'The Vince Staples Show' is part art house, part 'Home Improvement'

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'The Vince Staples Show' is part art house, part 'Home Improvement'
Vince Staples in Los Angeles on Feb. 5, 2024. The hip-hop star’s wit has long shone in his critically acclaimed music and on social media and now, it is the center of his new Netflix sitcom. (Erik Carter/The New York Times)

by Brian Josephs

NEW YORK, NY.- Vince Staples is not someone you would describe as “excitable.” During a recent conversation about his new Netflix sitcom, “The Vince Staples Show,” his deliberate drawl remained steady throughout. But his clear pride in the series, out Thursday, broke through his placid exterior a few times, such as when he talked about the cameo by the high-living rapper Rick Ross or the show’s Swedish film influences. He also knows that the mere fact of its existence is exceptional.

“I don’t think there are many people who have been able to write and produce and star in their first television show, on a network that’s this big, that comes from where I come from,” Staples, 30, said in a video interview from his home in Los Angeles.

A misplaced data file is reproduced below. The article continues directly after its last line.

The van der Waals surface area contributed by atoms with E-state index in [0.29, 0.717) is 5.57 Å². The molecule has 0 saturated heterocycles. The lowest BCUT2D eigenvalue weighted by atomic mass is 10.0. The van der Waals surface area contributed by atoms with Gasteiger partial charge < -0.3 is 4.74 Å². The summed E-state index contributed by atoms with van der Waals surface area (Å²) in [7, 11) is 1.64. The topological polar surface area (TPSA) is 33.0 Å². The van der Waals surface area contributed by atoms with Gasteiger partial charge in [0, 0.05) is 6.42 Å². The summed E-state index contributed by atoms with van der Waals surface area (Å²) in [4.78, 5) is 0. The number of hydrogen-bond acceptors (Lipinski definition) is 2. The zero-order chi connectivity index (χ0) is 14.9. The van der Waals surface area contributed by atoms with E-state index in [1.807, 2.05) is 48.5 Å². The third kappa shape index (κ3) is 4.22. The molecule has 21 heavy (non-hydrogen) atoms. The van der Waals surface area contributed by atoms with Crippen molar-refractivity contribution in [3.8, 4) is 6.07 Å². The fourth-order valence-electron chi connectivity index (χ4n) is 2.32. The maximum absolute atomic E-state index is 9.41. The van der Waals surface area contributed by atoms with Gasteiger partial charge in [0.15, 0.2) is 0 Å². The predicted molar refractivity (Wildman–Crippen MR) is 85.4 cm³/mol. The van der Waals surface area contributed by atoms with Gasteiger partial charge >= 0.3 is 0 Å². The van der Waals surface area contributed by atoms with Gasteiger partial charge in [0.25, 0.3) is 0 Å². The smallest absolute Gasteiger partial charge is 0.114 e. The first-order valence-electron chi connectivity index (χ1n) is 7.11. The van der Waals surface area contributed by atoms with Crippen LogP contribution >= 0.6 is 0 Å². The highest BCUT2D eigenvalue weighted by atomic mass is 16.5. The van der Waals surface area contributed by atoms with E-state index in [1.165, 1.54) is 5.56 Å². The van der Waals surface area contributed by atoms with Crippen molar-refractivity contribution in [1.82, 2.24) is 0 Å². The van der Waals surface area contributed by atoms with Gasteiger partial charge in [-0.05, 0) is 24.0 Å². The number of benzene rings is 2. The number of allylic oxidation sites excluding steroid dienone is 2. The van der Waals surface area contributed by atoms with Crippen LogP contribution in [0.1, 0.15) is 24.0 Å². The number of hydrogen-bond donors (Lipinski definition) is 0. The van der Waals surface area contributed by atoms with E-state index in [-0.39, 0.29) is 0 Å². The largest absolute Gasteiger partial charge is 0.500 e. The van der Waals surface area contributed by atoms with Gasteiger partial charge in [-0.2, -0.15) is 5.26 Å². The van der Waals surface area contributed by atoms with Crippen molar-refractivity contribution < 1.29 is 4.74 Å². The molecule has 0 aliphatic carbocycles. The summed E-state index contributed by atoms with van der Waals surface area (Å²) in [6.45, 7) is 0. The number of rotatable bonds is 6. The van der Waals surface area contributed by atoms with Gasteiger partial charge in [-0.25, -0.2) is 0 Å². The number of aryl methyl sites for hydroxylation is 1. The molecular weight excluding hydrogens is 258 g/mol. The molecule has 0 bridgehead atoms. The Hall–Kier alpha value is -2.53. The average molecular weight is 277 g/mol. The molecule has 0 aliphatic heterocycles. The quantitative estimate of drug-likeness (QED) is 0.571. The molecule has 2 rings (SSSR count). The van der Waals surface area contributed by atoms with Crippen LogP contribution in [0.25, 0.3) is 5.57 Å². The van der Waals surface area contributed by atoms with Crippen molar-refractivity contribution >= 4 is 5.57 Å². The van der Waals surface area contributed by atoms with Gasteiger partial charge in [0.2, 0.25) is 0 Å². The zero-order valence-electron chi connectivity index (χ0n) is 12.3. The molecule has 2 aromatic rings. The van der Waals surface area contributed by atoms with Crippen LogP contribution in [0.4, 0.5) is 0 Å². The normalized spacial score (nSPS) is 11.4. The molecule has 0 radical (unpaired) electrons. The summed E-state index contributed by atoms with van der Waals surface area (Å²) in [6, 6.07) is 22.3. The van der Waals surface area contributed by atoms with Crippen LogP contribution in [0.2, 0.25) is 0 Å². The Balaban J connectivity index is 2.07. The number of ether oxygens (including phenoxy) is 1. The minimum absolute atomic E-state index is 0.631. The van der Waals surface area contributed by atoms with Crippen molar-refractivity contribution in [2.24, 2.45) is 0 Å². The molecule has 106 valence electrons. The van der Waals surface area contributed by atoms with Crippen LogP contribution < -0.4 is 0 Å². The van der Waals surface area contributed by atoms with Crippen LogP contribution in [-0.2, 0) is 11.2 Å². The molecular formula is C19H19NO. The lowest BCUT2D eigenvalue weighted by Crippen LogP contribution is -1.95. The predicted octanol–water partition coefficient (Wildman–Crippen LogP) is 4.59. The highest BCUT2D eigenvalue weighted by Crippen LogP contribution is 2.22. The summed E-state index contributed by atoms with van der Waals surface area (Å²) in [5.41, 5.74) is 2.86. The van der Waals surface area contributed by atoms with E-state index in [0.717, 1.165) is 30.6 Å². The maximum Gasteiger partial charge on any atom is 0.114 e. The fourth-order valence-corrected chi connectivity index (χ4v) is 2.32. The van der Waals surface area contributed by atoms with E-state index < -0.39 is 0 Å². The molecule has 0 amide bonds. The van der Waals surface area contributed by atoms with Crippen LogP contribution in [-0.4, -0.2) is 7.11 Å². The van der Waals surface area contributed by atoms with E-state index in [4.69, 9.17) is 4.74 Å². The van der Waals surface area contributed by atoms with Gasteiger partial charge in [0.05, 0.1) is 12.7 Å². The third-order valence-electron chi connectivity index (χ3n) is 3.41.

Staples said he had ambitions to make his own show since he released his debut album, “Summertime ’06,” in 2015. On that LP and the four that followed, Staples wove stories about his upbringing in Long Beach with a sardonic delivery — a perspective that proved to be his through line between multiple mediums. His interviews and social media posts, in which he casts off irreverent one-liners and blunt social critique, have generated enough material for greatest hits collections.

Staples made his acting debut in 2015 playing an inept sidekick in the comic coming-of-age film “Dope”; he has since starred in other movies, including the 2023 “White Men Can’t Jump” reboot, and in series like “Lazor Wulf,” an animated comedy on Adult Swim. He’s been able to incorporate some of his wit and other aspects of his personality in more recent roles, like the deadpan but well-meaning romantic interest he plays in “Abbott Elementary,” opposite the show’s creator Quinta Brunson.